Can a daily nine-minute chat add significantly to one’s well-being? For me, the answer is yes, thanks to a dozen or so cabdrivers who service stations on the Long Island Rail Road's Port Washington line.
When I arrive from the city at my Great Neck station, three or four taxis are usually waiting. Customers scuttle around and get sorted out according to our destinations in town, three or four to a car. The passengers are usually just eager to go home, but the drivers are often more sociable.
Let me introduce you to a few (using pseudonyms). Jose, in his silver sedan, is the pundit among them. Jesse, piloting a minivan, is the life planner. Uber driver Annette is always there with a welcoming smile and the latest about her family. Dominic is the futurist, Muriel’s the cultural critic, and Omar's the healer.
Once I'm ensconced, if the driver is not on the phone or listening to a video, I’ll invite a conversation with something like, “Glad to see you. What’s on your mind today?”
The other day, Jose responded: "I can't wait for the political campaigns to rev up. It's going to be some election year!" I merely have to say, “Tell me more...”
Muriel needs even less prompting. The last three times I’ve been in her car, she doled out her enthusiastic reactions to summer movies. Having seen "Barbie" over one weekend, she says, “I’ve had my share of ‘Kens.’” And she convinced her current ‘Ken’ to see the movie a second time. “Now he's beginning to 'get it,'" she says. Muriel is curious about how I and the other two males in the back reacted to the film, presuming that we’ve all seen it.
Jesse is looking forward to quitting in two years and retiring back home in El Salvador, where she has a piece of property she bought 22 years ago. “No more driving for me,” she declares with gusto. “I’ll be home free for the rest of my life.”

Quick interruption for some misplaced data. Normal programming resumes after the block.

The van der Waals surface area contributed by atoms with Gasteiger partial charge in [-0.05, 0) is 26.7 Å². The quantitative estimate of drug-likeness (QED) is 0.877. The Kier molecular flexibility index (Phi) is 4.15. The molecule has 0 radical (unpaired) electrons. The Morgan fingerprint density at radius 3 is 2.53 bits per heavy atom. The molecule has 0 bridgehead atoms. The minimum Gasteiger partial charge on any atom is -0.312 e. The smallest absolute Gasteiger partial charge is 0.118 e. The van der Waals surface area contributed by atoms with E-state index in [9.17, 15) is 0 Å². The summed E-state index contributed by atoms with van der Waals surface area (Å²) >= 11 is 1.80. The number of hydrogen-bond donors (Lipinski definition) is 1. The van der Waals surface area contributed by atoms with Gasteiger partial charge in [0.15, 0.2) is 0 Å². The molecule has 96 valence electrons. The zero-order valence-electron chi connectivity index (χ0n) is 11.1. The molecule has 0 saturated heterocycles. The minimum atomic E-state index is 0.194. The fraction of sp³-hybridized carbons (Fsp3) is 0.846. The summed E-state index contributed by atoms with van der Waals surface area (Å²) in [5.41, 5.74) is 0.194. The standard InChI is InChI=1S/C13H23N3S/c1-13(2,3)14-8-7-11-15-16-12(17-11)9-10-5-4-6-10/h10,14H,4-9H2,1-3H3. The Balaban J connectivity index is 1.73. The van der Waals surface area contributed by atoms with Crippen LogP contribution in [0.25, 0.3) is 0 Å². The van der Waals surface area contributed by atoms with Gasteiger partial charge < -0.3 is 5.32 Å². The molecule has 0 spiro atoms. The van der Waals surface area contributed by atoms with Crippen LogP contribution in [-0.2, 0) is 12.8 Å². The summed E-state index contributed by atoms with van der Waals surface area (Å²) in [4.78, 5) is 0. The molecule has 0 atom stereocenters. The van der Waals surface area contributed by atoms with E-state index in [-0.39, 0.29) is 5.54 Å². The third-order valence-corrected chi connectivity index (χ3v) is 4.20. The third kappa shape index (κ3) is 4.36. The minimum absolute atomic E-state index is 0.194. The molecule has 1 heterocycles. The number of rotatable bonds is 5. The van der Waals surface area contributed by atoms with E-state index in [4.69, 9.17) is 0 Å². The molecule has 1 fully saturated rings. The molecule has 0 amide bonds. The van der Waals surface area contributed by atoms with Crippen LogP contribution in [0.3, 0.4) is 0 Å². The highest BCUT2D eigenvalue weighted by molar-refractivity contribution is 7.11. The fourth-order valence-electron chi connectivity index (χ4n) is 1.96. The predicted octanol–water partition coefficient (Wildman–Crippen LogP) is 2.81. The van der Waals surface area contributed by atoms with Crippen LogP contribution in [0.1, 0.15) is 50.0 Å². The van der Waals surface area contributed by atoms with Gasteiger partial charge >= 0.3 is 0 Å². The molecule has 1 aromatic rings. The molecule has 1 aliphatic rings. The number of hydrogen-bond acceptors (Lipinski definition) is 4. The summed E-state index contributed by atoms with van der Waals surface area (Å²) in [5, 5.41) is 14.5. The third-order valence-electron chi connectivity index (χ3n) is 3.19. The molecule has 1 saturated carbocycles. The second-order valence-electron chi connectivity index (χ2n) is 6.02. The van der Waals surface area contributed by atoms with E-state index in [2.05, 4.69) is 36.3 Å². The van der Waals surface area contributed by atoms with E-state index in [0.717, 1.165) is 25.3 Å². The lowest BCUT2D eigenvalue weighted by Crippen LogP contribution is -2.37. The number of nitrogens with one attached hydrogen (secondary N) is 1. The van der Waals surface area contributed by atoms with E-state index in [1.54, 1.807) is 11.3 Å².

My fellow passengers seem to find the banter relaxing after the tension of commuting and often chime in.
These neighbors are what sociologists call my “weak links” – people with whom I interact regularly but who aren’t family, friends or fellow workers. Melinda Blau and Karen L. Fingerman have celebrated their importance as “people who don’t seem to matter, but really do,” in their book “Consequential Strangers.” They sure do matter to me.
Whatever the subject of the day, by the time I get to my house, my spirits have been buoyed by listening and sharing. There’s a nice balance between the usual familiar topics and occasional gobsmacks. (“Did you ever notice that the number 8, laid on its side, is the sign for infinity?” Jose asked the other week.)
Friendly chats like these are recommended by Surgeon General Vivek Murthy as an antidote to what he sees as “our epidemic of loneliness and isolation” in the United States.
Of course, I realize that these drivers are working hard to make a living and often may not be interested in chatting. But when they are, they really do matter to me.
And they, in turn, seem to appreciate being seen and heard as more than just anonymous operatives. I relished what Jesse said as I left her minivan a week or so ago: "Sometimes I don't know what I think until I hear what I say. It always feels good to have you in my car, Mr. Gross.”
“For me, too!” I responded wholeheartedly.
Reader Ronald Gross lives in Great Neck.